South Carolina has done little to comply with a year-old federal law aimed at strengthening the nation's system for keeping firearms out of the hands of convicted criminals and dangerous mentally ill people, the Brady Campaign to Prevent Gun Violence said Thursday.

The measure, enacted in the wake of the April 2007 shootings at Virginia Tech, was designed to improve the national gun background check system by encouraging states to share records of people barred from owning firearms. President George Bush signed the bipartisan bill into law in January 2008.

Since that time, South Carolina and several states have done little to improve their reporting to the FBI's National Instant Background Check System, which federally licensed gun dealers must consult before making a sale, said Peter Hamm, the Brady Campaign's communications director.

A search of federal records found South Carolina has only submitted 70 percent of its records of convicted felons, and the state has passed along just 11 records of people deemed by the courts to be dangerously mentally ill, the Brady campaign stated.

South Carolina hardly has the worst record of reporting. Mississippi, for instance, shared only 2 percent of its felony conviction records with the FBI, Hamm said. But the Palmetto State could do much better, he said.

"It's very frustrating," Hamm said. "We're not asking for new laws. This is about common sense and keeping the most dangerous people from getting guns."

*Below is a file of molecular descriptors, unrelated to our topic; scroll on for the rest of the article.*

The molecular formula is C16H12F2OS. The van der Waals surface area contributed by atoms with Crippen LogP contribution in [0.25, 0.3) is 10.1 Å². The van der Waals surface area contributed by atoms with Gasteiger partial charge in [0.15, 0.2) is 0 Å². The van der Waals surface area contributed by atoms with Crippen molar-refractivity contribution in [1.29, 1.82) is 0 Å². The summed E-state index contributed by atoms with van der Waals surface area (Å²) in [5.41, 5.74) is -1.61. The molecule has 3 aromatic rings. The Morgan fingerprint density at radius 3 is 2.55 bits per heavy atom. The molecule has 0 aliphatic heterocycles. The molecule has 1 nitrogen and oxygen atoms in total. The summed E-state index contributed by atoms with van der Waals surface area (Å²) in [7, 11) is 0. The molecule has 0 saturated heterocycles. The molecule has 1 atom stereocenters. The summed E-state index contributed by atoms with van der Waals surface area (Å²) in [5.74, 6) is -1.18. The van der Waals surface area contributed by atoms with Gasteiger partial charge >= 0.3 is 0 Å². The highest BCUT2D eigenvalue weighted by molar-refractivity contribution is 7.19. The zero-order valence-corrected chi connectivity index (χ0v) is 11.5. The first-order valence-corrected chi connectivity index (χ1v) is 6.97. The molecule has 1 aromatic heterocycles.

Officials from the State Law Enforcement Division, South Carolina's central repository for criminal records, said they weren't sure how the Brady Campaign arrived at its numbers, as SLED submits all felony arrests and dispositions to the FBI.

Arlyn Pendergast, owner of the ATP Gun Shop & Range in Summerville, said the gun-check system seems to work just fine at stopping illegal gun purchases. "There is no such thing as a perfect system, but what they have is excellent," he said. "It's catching most of them."

The Brady Campaign has long accused South Carolina of having weak guns laws as well. In the organization's 2008 state scorecards, released this week, South Carolina earned just nine points out of a total of 100. Brady Campaign officials said the state's gun laws help feed the illegal gun market, allow the sale of guns without background checks and put children at risk.

Gerald Stoudemire, president of Gun Owners of South Carolina and owner of a gun shop in Little Mountain, scoffed at the scorecard.

"I don't think the Brady bunch has enough knowledge of firearms or laws to grade anybody," he said. "A total ban on firearms is all they want, and they distort the truth to advance that purpose."

Charleston Mayor Joe Riley pointed out that South Carolina ranks first in the nation, per capita, in violent crime, and fifth, per capita, for homicides. That shows more needs to be done to keep guns out of the hands of criminals, he said.

"Our state should strive to be the best in the country on guns, not down at the bottom of the list," he said.

Among other things, Riley and police leaders are pushing to expand current state laws governing the illegal use and possession of firearms to include military-style rifles.

They also want to bar anyone convicted of a crime carrying a sentence of two years or more from possessing these guns. The change would complement federal law, and allow local and state police to arrest criminals caught with military-style guns, Riley said.